Melissa Hebert Meola, Martha Stewart accolyte and author of the Domestic Putterings blog, posted this to her Pinterest wall “Feed Yourself Why Not” last week. In my search for dinner ideas, I came across it and repinned it to my Pinterest wall “Things I Want To Cook.” Pinterest is fascinating to me, especially as the only heterosexual, naturally-born male in America that actively uses it. It’s a fantastic driver of traffic to Al Dente, and I’m grateful for that. It has led to more dinners featured on this blog than I can count.
It’s also everything I hate about people.
Pinterest is elaborate craft projects for your kids by parents who believe that children should have every moment of their day programmed. And have you looked at some of these? They are projects for mothers who believe that their kid is brilliant, so they drop $120 at Hobby Lobby, get home, realize that their child is, in fact, a child and has no interest in their parent’s structured bullshit. They just want to eat glue and play Barbies. So mom spends the afternoon building a life-sized balsa wood, mason jar, cotton ball and food dye playhouse, and later posts photos on their Facebook page of this finished project with captions like “Look at how smart and beautiful little Jae-Lynn is. She built this all by herself today!!” It empowers and deludes, though it’s likely a short trip for these parents.
Pinterest is also the worst in crockpot and casserole cooking. With pins like “Look how easy this chicken dinner is! Take 1 lb. chicken breasts, 1 tsp. animal lard, 3 gallons of melted butter and just put it in the crockpot!” or “Beef Wellington Casserole. Tastes just like you get in a fancy restaurant,” I often wonder why our obesity rates aren’t higher. It’s a stark reminder of why restaurants like The Olive Garden remain in business: people don’t care about the quality of food as long as there is enough melted cheese and OMG THE BREADSTICKS ARE SO GOOD.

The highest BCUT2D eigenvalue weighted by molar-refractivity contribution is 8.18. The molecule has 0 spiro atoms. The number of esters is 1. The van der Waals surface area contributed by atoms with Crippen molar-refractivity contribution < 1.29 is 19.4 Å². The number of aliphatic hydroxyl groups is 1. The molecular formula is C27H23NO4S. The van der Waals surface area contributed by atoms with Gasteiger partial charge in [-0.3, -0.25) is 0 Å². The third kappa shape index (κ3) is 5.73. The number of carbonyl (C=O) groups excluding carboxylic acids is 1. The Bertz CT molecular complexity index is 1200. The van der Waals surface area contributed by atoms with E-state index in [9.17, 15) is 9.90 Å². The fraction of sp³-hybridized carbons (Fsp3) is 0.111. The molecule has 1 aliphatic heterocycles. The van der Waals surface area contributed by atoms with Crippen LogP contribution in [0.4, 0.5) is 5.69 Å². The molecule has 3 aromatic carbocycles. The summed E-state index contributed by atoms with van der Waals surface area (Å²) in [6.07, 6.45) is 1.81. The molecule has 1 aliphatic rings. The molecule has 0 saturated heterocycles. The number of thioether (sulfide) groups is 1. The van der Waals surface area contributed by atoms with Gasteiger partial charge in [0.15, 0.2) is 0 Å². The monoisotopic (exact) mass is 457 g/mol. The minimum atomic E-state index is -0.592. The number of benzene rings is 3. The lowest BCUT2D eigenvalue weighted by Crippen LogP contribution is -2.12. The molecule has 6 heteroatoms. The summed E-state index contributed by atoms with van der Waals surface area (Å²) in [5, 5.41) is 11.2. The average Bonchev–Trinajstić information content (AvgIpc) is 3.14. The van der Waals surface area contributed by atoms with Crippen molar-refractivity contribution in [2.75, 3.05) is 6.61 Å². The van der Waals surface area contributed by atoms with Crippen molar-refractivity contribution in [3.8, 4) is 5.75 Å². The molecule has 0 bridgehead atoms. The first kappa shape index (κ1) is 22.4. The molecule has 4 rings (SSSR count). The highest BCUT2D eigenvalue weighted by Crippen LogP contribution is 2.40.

It’s a lot of other things too — don’t get me started on the poor use of typography in the pins — but I’m finding that the more I write, the more I have to go back and delete at the risk of losing some of you, my dear readers. Speaking of which, what the hell was this post about? Yeah, right. Pinterest and cooking. Follow good cooks. Take pins from good pinners. And if the recipe says something about it being so easy or so yummy, it will likely kill you.
WHAT WORKED: Timing. All things said and done, this went together rather quickly for a weeknight meal. The most laborious part of prepping was chopping the onion.
WHAT DIDN’T: I just reread what I wrote above. Apparently, I need a hug.
WHAT DID THE WIFE SAY: Not much, though a lot of positive sounding noises came from her side of the table. More “mmmm” than “ack.”
WILL IT MAKE ANOTHER APPEARANCE: Very likely. I think I would like to work in fresh tomatoes or Swiss chard.
Tomato and Sausage Risotto
From Martha Stewart’s Everyday Food (Nov. 2006)
- 28 oz. can diced tomatoes, in juice
- 1 tbsp. olive oil
- 3/4 pound sweet or hot Italian sausage, casings removed
- 1 small onion, finely chopped
- Coarse salt and ground pepper
- 1 cup Arborio rice
- 1/2 cup dry white wine
- 10-14 oz. flat-leaf spinach, washed well, tough stems removed, chopped
- 1/2 cup grated Parmesan cheese, plus more for serving (optional)
- 2 tbsp. butter
In a small saucepan, combine tomatoes (with their juice) and 3 cups water. Bring just to a simmer; keep warm over low heat. In a medium saucepan, heat oil over medium. Add sausage and onion; season with salt and pepper. Cook, breaking up sausage with a spoon, until sausage is opaque and onion has softened, 3 to 5 minutes.
Add rice; cook, stirring until well coated, 1 to 2 minutes. Add wine; cook, stirring until absorbed, about 1 minute. Add about 2 cups hot tomato mixture to rice; simmer over medium-low heat, stirring occasionally, until absorbed, 4 to 5 minutes. Continue adding tomato mixture, 1 cup at a time, waiting for one cup to be absorbed before adding the next, stirring occasionally, until rice is creamy and just tender, about 25 minutes total (you may not have to use all the liquid).
Remove pan from heat. Stir in spinach, Parmesan, and butter; season with salt and pepper. Serve immediately (risotto will thicken as it cools), and sprinkle with additional Parmesan, if desired.